Since FIFA awarded the 2018 and 2022 World Cups to Russia and Qatar respectively, the headaches have not stopped. Surprisingly for FIFA, its Russia that is proving the most worrying to the body’s governing council rather than the oil rich footballing minnows. Reports of stadium building issues, corruption and racism have plagued the country since the announcement. But now the latest concern is the growing rise in fan violence that is threatening to tear the 2018 tournament apart at the seams. In recent weeks, violence in the stands and towards players has escalated turning into a major issue for the Russian Football Federation to tackle.
In a recent match between Dynamo Moscow and reigning champions Zenit St. Petersburg, Dynamo goalkeeper Anton Shunin was blinded in one eye and suffered burns to his face and ear after a firecracker was thrown onto the pitch from the stand. It exploded near the 25-year-old, sending the Russian goalkeeper to the floor in agony. The match was stopped by the referee, Alexei Nikolaev to allow treatment to Shunin but was eventually abandoned as police attempted to apprehend the suspect responsible and control the crowd. A total of 53 Zenit fans were arrested at the ground as the violence increased due to disharmony over the abandonment of the game but officials had no choice but to do so.
Security at games in Russia is generally high with regular inspections of fans entering stadiums to prevent weapons or other objects being brought in. However reports coming from the ground suggest that fans are suspected of smuggling in the firecrackers in question by wrapping them in condoms and inserting them into their bodies. Cleaning crews at the Khimki Arena found numerous torn condoms lying on the floor in stalls in bathrooms across the ground, leading to this assumption. If this reports are indeed true, the lengths that fans are going to evade police detection and continue their disruption tactics are mind-blowing.
Regardless of how they managed it, their actions injured a player on the field in an act deemed by the Russian Prime Minster Dmitry Medvedev as “a premeditated crime”. The Russian League was also quick to condemn the incident:
“Taking into consideration the recent negative tendency of acts of hooliganism by some football fans, which caused dangerous consequences for other supporters and players, the league decided to discuss the case at an extraordinary meeting.”
Unfortunately this type of indicent is not only restricted to the Russian league. Its exists at an issue in several leagues across Europe and in the past few months a few cases of objects being thrown from the stands and injuring players have appeared in the media. In the Premiership, Manchester United defender Rio Ferdinand was struck by a coin thrown at him from the stands during an ill-tempered local derby against rivals Manchester City. The game, which United won at the death, thanks to a superb free kick from Robin Van Persie was marred moments after the strike went Rio was hit. As he tried to recover, a City fan ran onto the pitch towards Rio but was fortunately stopped by the 6ft 4in frame of City goalkeeper Joe Hart. His manager Alex Ferguson spoke after the game about the incident and the growing trend that it stems from:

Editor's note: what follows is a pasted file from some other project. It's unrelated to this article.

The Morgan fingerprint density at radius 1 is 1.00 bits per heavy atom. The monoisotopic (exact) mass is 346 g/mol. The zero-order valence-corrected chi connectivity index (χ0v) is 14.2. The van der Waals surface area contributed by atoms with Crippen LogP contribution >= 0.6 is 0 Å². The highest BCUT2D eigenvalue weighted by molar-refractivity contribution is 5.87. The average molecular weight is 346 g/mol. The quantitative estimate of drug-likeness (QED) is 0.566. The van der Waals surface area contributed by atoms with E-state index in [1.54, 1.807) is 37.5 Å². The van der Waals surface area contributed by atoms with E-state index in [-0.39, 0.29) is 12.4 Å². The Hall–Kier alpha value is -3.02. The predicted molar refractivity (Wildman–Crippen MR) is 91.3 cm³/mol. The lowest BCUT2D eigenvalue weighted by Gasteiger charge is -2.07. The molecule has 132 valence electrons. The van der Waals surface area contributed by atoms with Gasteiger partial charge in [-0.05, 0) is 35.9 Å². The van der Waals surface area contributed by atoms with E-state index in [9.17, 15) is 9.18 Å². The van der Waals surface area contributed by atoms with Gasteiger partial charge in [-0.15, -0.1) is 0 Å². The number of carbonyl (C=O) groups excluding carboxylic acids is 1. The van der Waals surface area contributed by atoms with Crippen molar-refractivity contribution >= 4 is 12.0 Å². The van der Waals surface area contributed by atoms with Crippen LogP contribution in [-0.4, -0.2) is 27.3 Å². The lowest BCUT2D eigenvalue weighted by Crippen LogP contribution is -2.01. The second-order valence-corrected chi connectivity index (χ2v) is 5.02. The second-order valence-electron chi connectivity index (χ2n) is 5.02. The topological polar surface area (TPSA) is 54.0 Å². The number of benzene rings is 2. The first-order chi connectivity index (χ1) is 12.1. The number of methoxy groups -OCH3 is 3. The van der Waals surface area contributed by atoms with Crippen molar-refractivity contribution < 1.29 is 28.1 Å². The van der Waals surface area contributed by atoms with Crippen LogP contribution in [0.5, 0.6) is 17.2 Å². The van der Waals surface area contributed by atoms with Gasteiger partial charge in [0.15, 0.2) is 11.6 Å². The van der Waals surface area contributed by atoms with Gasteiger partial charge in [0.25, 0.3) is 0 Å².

“That shouldn’t happen. The same thing happened at Chelsea, which was masked by all the other things. We could have done without that. We can all do without that, after a great game between two sides”
Back in Russia, Shunin continues to recover from his injuries with doctors confirming that he had indeed suffered from a burn to his cornea in one eye. Shunin should see again with little difficulty but the incident and that of Rio Ferdinand showcases a growing problem in football that needs to be addressed by the sport’s governing bodies before a player is seriously hurt or killed. FIFA is conducting its own investigation into Shunin’s injury ( no word on one for Rio’s) which may eventually lead to further sanctions that Russia will have to enforce if they do not want to lose the World Cup in 2018.
To see the report on Shunin’s injury, click here: https://www.youtube.com/watch?v=1dtXaPHk2eE
To see the report on Ferdinand’s injury, click here: https://www.youtube.com/watch?v=owrxhzzXSkI
One response to “Russian Fans Smuggle Firecrackers Into Stadiums Using Condoms”
[…] we covered on the blog last month. Crowd troubles featured heavily as problems in Turkey and Russia both affected games. Remarkably in the latter, condoms were used to smuggle firecrackers into the […]